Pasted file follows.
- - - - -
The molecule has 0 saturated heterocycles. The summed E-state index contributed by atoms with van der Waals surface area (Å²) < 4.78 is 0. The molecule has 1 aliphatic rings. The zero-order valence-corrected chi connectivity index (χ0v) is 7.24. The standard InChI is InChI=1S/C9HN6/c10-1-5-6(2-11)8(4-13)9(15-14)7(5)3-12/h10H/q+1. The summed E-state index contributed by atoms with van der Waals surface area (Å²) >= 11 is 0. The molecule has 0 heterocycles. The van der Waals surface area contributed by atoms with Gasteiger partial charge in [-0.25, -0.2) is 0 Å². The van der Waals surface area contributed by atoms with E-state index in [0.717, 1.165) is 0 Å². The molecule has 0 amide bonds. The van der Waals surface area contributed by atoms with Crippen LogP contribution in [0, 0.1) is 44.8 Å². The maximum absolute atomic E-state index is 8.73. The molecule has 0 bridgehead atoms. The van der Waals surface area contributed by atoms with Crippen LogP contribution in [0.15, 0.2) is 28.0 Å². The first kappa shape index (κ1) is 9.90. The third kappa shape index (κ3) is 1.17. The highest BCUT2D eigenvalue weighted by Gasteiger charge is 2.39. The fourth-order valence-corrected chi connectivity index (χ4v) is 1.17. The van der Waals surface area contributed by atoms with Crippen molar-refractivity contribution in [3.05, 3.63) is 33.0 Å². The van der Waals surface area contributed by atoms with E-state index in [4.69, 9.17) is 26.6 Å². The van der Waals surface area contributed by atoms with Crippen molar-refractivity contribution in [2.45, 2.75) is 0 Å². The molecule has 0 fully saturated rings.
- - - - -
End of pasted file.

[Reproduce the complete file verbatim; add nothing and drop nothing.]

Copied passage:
The molecule has 0 saturated heterocycles. The summed E-state index contributed by atoms with van der Waals surface area (Å²) < 4.78 is 0. The molecule has 1 aliphatic rings. The zero-order valence-corrected chi connectivity index (χ0v) is 7.24. The standard InChI is InChI=1S/C9HN6/c10-1-5-6(2-11)8(4-13)9(15-14)7(5)3-12/h10H/q+1. The summed E-state index contributed by atoms with van der Waals surface area (Å²) >= 11 is 0. The molecule has 0 heterocycles. The van der Waals surface area contributed by atoms with Gasteiger partial charge in [-0.25, -0.2) is 0 Å². The van der Waals surface area contributed by atoms with E-state index in [0.717, 1.165) is 0 Å². The molecule has 0 amide bonds. The van der Waals surface area contributed by atoms with Crippen LogP contribution in [0, 0.1) is 44.8 Å². The maximum absolute atomic E-state index is 8.73. The molecule has 0 bridgehead atoms. The van der Waals surface area contributed by atoms with Crippen LogP contribution in [0.15, 0.2) is 28.0 Å². The first kappa shape index (κ1) is 9.90. The third kappa shape index (κ3) is 1.17. The highest BCUT2D eigenvalue weighted by Gasteiger charge is 2.39. The fourth-order valence-corrected chi connectivity index (χ4v) is 1.17. The van der Waals surface area contributed by atoms with Crippen molar-refractivity contribution in [3.05, 3.63) is 33.0 Å². The van der Waals surface area contributed by atoms with E-state index in [4.69, 9.17) is 26.6 Å². The van der Waals surface area contributed by atoms with Crippen molar-refractivity contribution in [2.45, 2.75) is 0 Å². The molecule has 0 fully saturated rings.